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Clef, Can You Rock!?

Posted by Goran / March 5, 2008


The crowd was pumpin’ for Wyclef Jean last Thursday night at a second of two consecutive sold out Metropolis performances. The venue was actually so full that I couldn’t even check my coat for want of hangers at the vestiaire. The numbers indicated that Clef’s performance would likely be a better fit for the Bell Centre. But with the Carnival in full effect, and the Jaspora representing Haiti in a sea of red and blue flags, Wyclef’s preference for more intimate crowds was unquestionable.

This was a true cultural event. The beautiful and energetic crowd tirelessly danced and chanted through a 3.5-hour explosive performance. Clef took the audience on a hip-hop laced trans-genre trip through musical culture. His band was world-class, and had no difficulty backing Clef through his tongue-picked, behind-the-back guitar solos, back flips, stage-diving, and crowd surfing. They rocked steady to classic Fugee tracks, slowed it down to a reggae jam mash-up of Knockin’ on Heavens Door and Yele, and had the Metropolis quaking to a half hour of Carnival Kompa madness.

Wyclef Jean is an inspiring individual, doing his best to keep pop and hip-hop cool and relevant. A poor Haitian immigrant that grew up in the ghettos of Jersey and NYC, he embodies the American dream, and deserves it as well. His lyrics are fresh, his tracks are hot, and as far as rappers go these days, he’s actually a pretty good role model and a humanitarian. Clef showed off his social conscience through artsy and resonating condemnations of racism, violence, and poverty.

Maybe there’s just way too much to be said about this show, so if you feel like I missed any interesting parts, then please do let me know. However, the show was not free of disappointed and I’d love to know what Midnight Poutine readers have to say about this as well. Sometimes I felt more like I was listening to a CD than a live band. Even though Clef and the band had sufficiently demonstrated their musicianship, apparently they still found it necessary to take a 50 Cent/Ashley Simpson approach to many of their songs.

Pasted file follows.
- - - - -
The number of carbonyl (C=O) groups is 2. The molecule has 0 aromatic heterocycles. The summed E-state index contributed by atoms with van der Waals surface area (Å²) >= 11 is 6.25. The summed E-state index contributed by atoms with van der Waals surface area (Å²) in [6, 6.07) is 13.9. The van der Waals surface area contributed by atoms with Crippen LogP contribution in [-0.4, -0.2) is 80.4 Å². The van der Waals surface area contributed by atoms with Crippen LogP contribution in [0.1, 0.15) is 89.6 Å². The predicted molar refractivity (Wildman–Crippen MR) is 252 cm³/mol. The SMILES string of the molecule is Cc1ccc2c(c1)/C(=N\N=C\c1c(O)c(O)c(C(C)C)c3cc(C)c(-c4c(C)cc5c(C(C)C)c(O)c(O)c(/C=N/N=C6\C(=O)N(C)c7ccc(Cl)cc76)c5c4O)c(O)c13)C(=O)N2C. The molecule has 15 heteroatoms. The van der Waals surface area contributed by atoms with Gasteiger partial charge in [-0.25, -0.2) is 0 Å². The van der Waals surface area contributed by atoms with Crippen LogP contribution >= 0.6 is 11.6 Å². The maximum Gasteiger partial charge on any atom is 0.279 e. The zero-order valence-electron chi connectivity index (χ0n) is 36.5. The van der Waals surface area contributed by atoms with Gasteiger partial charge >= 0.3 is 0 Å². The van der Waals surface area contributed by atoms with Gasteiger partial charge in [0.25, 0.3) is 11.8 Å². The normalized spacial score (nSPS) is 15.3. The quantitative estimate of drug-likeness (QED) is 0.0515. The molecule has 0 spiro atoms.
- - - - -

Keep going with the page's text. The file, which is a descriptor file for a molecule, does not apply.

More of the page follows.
I honestly thought Clef was better than that. He even wailed on the piano, guitar and jambe, as he sang and rapped like a natural to prove his talent. So why is it that his voice was inaudible during most of the hip-hop tracks he performed? It’s sad that contemporary music live performances are becoming so sample-centric and heavily pre-programmed that as a result concerts just aren’t really live anymore. At times I just felt like I was listening to a really good DJ, at a really hot club, where Clef just happened to be the MC. That actually still sounds like a wicked party. However, this wicked party left me with a strong aftertaste of “et tu Clef?”

Photo from Flickr user zeuxis.pixelsurgery



Jer / March 5, 2008 at 03:44 pm
3.5 hours?! Holy snap.

And do you think I could take a 50 Cent/Ashely Simpson approach to the next wine and cheese I attend?
O / March 5, 2008 at 04:39 pm
"et tu, Goran?"

Stop stealing my Shakespearean blog-schtik:

Good review though.
O / March 5, 2008 at 05:08 pm
Did I say "stealing"? I meant "sampling".

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